Southampton punk band Creeper made their highly anticipated return in July with the release of their second album, Sex, Death & The Infinite Void. Theatrically ending the previous album cycle of Eternity, In Your Arms, singer Will Gould echoed David Bowie’s words when ending the Ziggy Stardust era with ‘Not only is it the last show of this album campaign, but it’s the last show that we’ll ever do’. After complete silence from the band for a whole year, their latest release marked a departure from their signature punk rock sound, to a more polished sound infused with Hollywood inspired glam rock and horror punk, a rebirth for the band overall.
Playing on their gothic image, the album opens with a dramatic spoken word poem
Strong lead singles Annabelle and Born Cold introduced the new style Creeper were experimenting with, both incorporating a sound more typical of rock and roll accompanied with lyrics stylised in their distinctive horror punk style. Playing on their gothic image, the album opens with a dramatic spoken word poem, Hallelujah, with other storyline spoken word parts being littered throughout the album in Celestial Violence and Holy War.
Contrasting the theatrical melodramatics that lies at the heart of the album, more laidback and stripped songs Four Years Ago and All My Friends diversify the album’s sound, proving that Creeper can produce both high energy anthems alongside more vulnerable pieces.
Ambitious and creative, Sex, Death & The Infinite Void introduces a more daring side of Creeper, unafraid to stray from the sound of previous releases. Carefully crafted using a wide scope of musical influences, the album demonstrates the band’s versatility and dedication to releasing unique pieces.
June – Phoebe Bridgers:
Phoebe Bridgers – Punisher (Kiah Tooke):
The follow up to her 2017 debut album, Stranger in the Alps, LA singer-songwriter Phoebe Bridgers returns in 2020 with Punisher, an 11-track blend of emo-folk and indie rock that sees Bridgers’ song writing at its strongest and most candid. Littered with brutally honest anecdotes and bleak mediations on life, Bridgers soft double tracked vocals bring to life the darker parts of her world in a beautifully comforting and melancholic way.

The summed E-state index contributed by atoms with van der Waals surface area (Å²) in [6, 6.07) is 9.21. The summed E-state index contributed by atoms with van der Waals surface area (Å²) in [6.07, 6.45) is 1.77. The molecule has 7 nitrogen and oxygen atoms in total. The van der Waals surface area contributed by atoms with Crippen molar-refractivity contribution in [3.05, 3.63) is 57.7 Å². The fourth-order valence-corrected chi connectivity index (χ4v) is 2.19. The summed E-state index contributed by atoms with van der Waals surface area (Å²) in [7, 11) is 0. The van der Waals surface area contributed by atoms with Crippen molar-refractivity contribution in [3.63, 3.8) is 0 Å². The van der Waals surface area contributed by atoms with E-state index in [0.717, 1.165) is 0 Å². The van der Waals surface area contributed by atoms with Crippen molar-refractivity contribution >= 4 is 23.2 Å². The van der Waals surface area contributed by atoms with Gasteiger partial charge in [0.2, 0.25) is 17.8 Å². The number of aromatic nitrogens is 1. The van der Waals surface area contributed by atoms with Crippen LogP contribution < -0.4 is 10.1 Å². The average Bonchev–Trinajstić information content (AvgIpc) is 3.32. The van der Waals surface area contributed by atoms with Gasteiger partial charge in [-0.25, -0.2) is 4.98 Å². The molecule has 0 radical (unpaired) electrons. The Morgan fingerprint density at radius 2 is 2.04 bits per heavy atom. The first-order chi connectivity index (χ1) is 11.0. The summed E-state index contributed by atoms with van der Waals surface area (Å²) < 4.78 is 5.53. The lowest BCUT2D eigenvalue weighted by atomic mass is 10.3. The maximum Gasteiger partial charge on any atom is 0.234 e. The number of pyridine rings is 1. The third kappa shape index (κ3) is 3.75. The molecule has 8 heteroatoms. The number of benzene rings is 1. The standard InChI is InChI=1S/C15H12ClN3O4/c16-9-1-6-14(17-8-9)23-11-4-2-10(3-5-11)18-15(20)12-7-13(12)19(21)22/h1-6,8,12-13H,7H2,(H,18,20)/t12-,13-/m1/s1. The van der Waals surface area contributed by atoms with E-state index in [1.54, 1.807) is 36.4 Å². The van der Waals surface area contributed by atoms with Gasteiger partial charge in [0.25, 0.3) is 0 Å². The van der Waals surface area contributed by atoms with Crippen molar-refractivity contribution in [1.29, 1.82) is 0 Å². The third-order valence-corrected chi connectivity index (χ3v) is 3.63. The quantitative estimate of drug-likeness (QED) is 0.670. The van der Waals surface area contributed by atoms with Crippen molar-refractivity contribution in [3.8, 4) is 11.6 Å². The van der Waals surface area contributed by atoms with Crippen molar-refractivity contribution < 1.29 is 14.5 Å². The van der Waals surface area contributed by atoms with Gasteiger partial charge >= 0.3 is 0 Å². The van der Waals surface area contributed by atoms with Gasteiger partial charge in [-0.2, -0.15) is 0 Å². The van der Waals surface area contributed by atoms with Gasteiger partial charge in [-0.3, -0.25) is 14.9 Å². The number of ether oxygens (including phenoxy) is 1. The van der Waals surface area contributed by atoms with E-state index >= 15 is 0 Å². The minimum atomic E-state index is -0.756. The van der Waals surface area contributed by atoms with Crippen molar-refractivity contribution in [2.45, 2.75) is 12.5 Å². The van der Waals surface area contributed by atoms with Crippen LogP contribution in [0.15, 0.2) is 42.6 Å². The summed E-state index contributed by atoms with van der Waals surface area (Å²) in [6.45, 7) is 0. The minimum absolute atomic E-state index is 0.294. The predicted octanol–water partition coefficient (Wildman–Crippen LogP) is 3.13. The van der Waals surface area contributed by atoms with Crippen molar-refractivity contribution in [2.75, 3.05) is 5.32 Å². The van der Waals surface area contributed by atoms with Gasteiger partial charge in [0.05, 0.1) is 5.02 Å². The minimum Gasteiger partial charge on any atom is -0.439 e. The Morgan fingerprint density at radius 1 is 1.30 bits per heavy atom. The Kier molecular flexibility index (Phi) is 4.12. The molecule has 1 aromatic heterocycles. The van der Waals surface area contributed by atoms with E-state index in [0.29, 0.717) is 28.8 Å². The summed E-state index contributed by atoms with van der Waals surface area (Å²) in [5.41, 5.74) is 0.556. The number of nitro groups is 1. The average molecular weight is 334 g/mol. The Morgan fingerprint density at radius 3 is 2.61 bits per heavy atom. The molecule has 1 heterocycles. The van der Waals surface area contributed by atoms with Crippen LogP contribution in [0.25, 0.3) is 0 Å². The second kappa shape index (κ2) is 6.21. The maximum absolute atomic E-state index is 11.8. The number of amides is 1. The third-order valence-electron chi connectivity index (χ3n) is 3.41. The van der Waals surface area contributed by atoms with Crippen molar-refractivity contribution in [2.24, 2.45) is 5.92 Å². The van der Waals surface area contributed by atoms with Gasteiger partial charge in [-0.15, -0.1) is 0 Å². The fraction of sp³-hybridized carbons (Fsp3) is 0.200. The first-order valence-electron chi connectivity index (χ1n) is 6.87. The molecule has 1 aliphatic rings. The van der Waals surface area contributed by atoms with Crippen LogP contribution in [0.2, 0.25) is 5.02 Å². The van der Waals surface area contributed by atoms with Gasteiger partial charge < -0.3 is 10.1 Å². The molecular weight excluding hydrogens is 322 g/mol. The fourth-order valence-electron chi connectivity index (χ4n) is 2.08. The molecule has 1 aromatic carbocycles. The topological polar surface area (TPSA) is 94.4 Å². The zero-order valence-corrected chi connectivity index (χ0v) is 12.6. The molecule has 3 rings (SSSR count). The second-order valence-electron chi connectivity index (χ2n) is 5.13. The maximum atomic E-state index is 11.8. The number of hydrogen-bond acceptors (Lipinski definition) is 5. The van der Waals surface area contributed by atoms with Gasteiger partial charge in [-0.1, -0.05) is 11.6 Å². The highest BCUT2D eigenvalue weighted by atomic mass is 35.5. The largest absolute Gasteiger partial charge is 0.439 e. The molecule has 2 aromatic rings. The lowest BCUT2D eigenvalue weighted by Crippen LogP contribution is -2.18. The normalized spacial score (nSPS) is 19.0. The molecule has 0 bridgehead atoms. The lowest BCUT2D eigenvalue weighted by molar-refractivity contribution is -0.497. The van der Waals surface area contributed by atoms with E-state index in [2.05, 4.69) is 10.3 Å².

Punisher never ceases to convey a highly detailed self-awareness in its serene melodies and soft guitar riffs
From discussing psychological construct of a saviour complex to the poetic apocalyptic narrative of I Know The End, Punisher never ceases to convey a highly detailed self-awareness in its serene melodies and soft guitar riffs. Bridgers’ lyrics range from the deadpan honesty of ‘We hate Tears in Heaven / But it’s sad that his baby died’ in Moon Song to the dreamlike recount of ‘The doctor put her hands over my liver / She told me my resentments getting smaller’ in Garden Song.
The title track Punisher refers to Bridgers’ favourite artist, Elliot Smith, whose influence can be seen in her similar darkly authentic song writing style and nods to his lyrics hidden throughout the album. The term ‘punisher’ has been coined to mean someone who doesn’t know when to stop talking; the lyrics to Punisher relate a scenario where Smith was alive to meet Bridgers and she became a ‘punisher’, in her words, ‘It’s like weird, fucked-up fan fiction’.
Punisher gained widespread critical acclaim for the LA singer, even being nominated for best alternative music album at the 63rd annual Grammy awards. Bridgers’ mastery in creating beautifully haunting scenes and imagery produce the effect of an emotional purge, warranting her gained recognition in the alternative music scene.
Gemma Cockrell, Amrit Virdi and Kiah Tooke